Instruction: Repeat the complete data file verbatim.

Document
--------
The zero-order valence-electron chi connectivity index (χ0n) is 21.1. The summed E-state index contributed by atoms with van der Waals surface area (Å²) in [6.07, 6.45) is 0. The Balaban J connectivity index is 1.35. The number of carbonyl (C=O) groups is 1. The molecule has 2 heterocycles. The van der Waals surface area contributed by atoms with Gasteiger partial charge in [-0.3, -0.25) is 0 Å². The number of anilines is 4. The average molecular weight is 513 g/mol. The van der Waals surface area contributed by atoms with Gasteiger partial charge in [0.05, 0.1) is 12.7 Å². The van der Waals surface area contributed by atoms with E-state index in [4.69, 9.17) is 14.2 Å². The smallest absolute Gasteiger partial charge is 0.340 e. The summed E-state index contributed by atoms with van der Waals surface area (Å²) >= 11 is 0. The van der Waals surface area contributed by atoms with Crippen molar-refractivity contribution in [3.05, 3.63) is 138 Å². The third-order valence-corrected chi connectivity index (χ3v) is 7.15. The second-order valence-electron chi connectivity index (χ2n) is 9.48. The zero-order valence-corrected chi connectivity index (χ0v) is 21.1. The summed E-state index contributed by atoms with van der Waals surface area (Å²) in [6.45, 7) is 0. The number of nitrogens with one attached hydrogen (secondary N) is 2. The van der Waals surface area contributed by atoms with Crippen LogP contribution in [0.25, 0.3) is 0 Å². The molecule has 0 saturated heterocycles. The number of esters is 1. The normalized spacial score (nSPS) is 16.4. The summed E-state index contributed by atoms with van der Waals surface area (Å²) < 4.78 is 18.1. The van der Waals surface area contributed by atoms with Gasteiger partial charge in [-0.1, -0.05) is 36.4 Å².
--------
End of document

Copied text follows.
The zero-order valence-electron chi connectivity index (χ0n) is 21.1. The summed E-state index contributed by atoms with van der Waals surface area (Å²) in [6.07, 6.45) is 0. The Balaban J connectivity index is 1.35. The number of carbonyl (C=O) groups is 1. The molecule has 2 heterocycles. The van der Waals surface area contributed by atoms with Gasteiger partial charge in [-0.3, -0.25) is 0 Å². The number of anilines is 4. The average molecular weight is 513 g/mol. The van der Waals surface area contributed by atoms with Gasteiger partial charge in [0.05, 0.1) is 12.7 Å². The van der Waals surface area contributed by atoms with E-state index in [4.69, 9.17) is 14.2 Å². The smallest absolute Gasteiger partial charge is 0.340 e. The summed E-state index contributed by atoms with van der Waals surface area (Å²) >= 11 is 0. The van der Waals surface area contributed by atoms with Crippen molar-refractivity contribution in [3.05, 3.63) is 138 Å². The third-order valence-corrected chi connectivity index (χ3v) is 7.15. The second-order valence-electron chi connectivity index (χ2n) is 9.48. The zero-order valence-corrected chi connectivity index (χ0v) is 21.1. The summed E-state index contributed by atoms with van der Waals surface area (Å²) in [6.45, 7) is 0. The number of nitrogens with one attached hydrogen (secondary N) is 2. The van der Waals surface area contributed by atoms with Crippen LogP contribution in [0.25, 0.3) is 0 Å². The molecule has 0 saturated heterocycles. The number of esters is 1. The normalized spacial score (nSPS) is 16.4. The summed E-state index contributed by atoms with van der Waals surface area (Å²) < 4.78 is 18.1. The van der Waals surface area contributed by atoms with Gasteiger partial charge in [-0.1, -0.05) is 36.4 Å².